Five Things I Didn’t Expect Of Self-Publishing: 1 Month In

I approached self-publishing on Amazon with a great deal of naivety and a minimum amount of research. This is largely because I had hoped to score a ‘proper’ publishing deal in the first instance, convinced that my book was fantastic. Fantastic it may be, but tbh, I can’t tell you why, and if I, the person who not only knows every damn word of the book but the person who made up every word of that book, cannot explain to you why it’s great, I certainly couldn’t expect anyone else to do it. And that was the main reason I backed away from querying pretty quick – that and the double handful of form rejections from agents who sounded like they ought to adore my writing. There’s a whole other post about that time, but not now.

This is, and I’m telling myself as much as you, because damnit, I love a tangent, about the things that have surprised me most in the month since I’ve thrown my novel, The Pulse, at the world’s Kindles/iPads and hoped that they’ would notice.

1. It’s not easy to be reviewed.

Having internetted since before the Internet was even universally called that, I had assumed there’d be plenty of reviewers around who would, in exchange for a free copy, read my book and write a paragraph or two about what they thought of it. This, I’d hoped would help me get over that ‘I’ve no idea how to sell this book’ thing I’ve just described.

I was incredibly surprised, therefore, to find that, in at least rounds one and two of Google-fu, book reviewing bloggers appear to come in three types.

a) Paid.
b) Busy.
c) Demanding.

Now I am in no, no way whatsoever questioning their right to be any of those things, not at all, for the nice thing with the internet is that we can all do things however we like, and a fact about being good at something is that it’s very easy to be overwhelmed by requests to do it more, and, as in #3, reading doesn’t happen in an instant, so one must find ways to be selective in order to maintain a decent blog, I understand this.

However.

There is literally no way on this earth I’m going to write a formal query letter along with a short essay about myself and enclose a writing C.V. to anyone to get them to review my book. I’m also not even slightly at all whatsoever going to pay them to do it, or, worse, pay an agency to allow me to submit the opportunity to pitch at bloggers (I had never imagined these sites existed before, oh sweet stupid me).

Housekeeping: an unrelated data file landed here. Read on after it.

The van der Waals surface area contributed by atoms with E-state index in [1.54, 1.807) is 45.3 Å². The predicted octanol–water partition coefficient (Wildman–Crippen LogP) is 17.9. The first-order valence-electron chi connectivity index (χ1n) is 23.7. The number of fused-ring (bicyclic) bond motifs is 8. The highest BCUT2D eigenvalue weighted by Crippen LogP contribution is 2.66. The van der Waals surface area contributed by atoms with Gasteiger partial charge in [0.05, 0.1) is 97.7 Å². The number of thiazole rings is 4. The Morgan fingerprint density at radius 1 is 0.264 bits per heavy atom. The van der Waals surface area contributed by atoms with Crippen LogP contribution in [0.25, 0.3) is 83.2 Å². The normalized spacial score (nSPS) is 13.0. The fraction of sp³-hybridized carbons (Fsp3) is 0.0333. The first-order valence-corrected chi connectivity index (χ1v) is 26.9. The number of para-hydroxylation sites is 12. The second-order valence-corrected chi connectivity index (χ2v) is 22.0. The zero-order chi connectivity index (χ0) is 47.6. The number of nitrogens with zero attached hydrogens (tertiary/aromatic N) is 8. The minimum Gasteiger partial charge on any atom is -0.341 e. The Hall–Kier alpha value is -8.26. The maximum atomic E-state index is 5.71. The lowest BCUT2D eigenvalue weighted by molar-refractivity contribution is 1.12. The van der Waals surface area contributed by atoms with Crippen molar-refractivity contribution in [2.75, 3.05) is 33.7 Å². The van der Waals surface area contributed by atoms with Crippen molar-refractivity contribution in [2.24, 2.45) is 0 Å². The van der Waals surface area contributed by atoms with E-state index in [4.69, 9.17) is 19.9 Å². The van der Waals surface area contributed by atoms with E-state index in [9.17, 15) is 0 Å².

I was really hoping to find enthusiastic, speedy readers with a reasonable circle of friends or followers or whatever, who were open to free stuff and had the time to have at it. I am so confused by the entire industry that seems to exist at the forefront of self-published novel reviewing. I’m also slightly gutted that I didn’t get in on it at the ground floor XD I have often reviewed things people have sent me through my but I’ve no idea how they found me, and, maybe I’m being too British here, feel a bit odd at the idea of simply randomly contacting people I don’t know.

Part of my research involved looking up a few self-published authors I don’t know personally, but whose books I have found and read one way or another, and seeing what they’d done. Seeing that most of them have used these, in cases, exceptionally high-cost services makes me think that they must work for the right book, but they seem, with a bit of further research, to be so high-risk that even if I had $200 to subscribe to this or sign up for that, I just wouldn’t.

I realise there are two different things here – companies offering mailshots and large scale contacts, and individuals who are established and high traffic, but in both cases I saw so very many examples of sites clogged with fellow self-published writers trying to get in the door, rather than enthusiastic readers engaging with what had been said or thanking said sites for the rec or just…any kind of interaction you might hope to see around a book.